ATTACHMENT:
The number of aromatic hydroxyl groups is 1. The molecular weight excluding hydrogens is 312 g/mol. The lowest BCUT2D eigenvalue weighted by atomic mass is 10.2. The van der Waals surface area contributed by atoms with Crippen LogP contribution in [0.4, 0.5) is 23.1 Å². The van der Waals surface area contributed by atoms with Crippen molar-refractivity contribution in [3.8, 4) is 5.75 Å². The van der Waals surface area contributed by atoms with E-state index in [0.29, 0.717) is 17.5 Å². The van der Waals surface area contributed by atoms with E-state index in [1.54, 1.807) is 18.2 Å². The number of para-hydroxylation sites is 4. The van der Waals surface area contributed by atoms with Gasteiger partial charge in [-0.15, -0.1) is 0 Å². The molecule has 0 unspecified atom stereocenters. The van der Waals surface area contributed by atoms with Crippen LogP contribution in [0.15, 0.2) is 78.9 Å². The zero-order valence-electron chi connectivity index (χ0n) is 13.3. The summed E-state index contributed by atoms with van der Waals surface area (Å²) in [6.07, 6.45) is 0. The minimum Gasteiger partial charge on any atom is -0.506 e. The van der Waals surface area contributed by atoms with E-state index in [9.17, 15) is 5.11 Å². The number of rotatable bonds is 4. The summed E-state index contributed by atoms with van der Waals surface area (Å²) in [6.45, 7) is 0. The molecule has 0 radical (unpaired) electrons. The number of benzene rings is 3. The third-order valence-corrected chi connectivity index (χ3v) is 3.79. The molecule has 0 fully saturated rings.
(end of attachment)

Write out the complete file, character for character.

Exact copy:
The number of aromatic hydroxyl groups is 1. The molecular weight excluding hydrogens is 312 g/mol. The lowest BCUT2D eigenvalue weighted by atomic mass is 10.2. The van der Waals surface area contributed by atoms with Crippen LogP contribution in [0.4, 0.5) is 23.1 Å². The van der Waals surface area contributed by atoms with Crippen molar-refractivity contribution in [3.8, 4) is 5.75 Å². The van der Waals surface area contributed by atoms with E-state index in [0.29, 0.717) is 17.5 Å². The van der Waals surface area contributed by atoms with E-state index in [1.54, 1.807) is 18.2 Å². The number of para-hydroxylation sites is 4. The van der Waals surface area contributed by atoms with Gasteiger partial charge in [-0.15, -0.1) is 0 Å². The molecule has 0 unspecified atom stereocenters. The van der Waals surface area contributed by atoms with Crippen LogP contribution in [0.15, 0.2) is 78.9 Å². The zero-order valence-electron chi connectivity index (χ0n) is 13.3. The summed E-state index contributed by atoms with van der Waals surface area (Å²) in [6.07, 6.45) is 0. The minimum Gasteiger partial charge on any atom is -0.506 e. The van der Waals surface area contributed by atoms with E-state index in [9.17, 15) is 5.11 Å². The number of rotatable bonds is 4. The summed E-state index contributed by atoms with van der Waals surface area (Å²) in [6.45, 7) is 0. The molecule has 0 radical (unpaired) electrons. The number of benzene rings is 3. The third-order valence-corrected chi connectivity index (χ3v) is 3.79. The molecule has 0 fully saturated rings.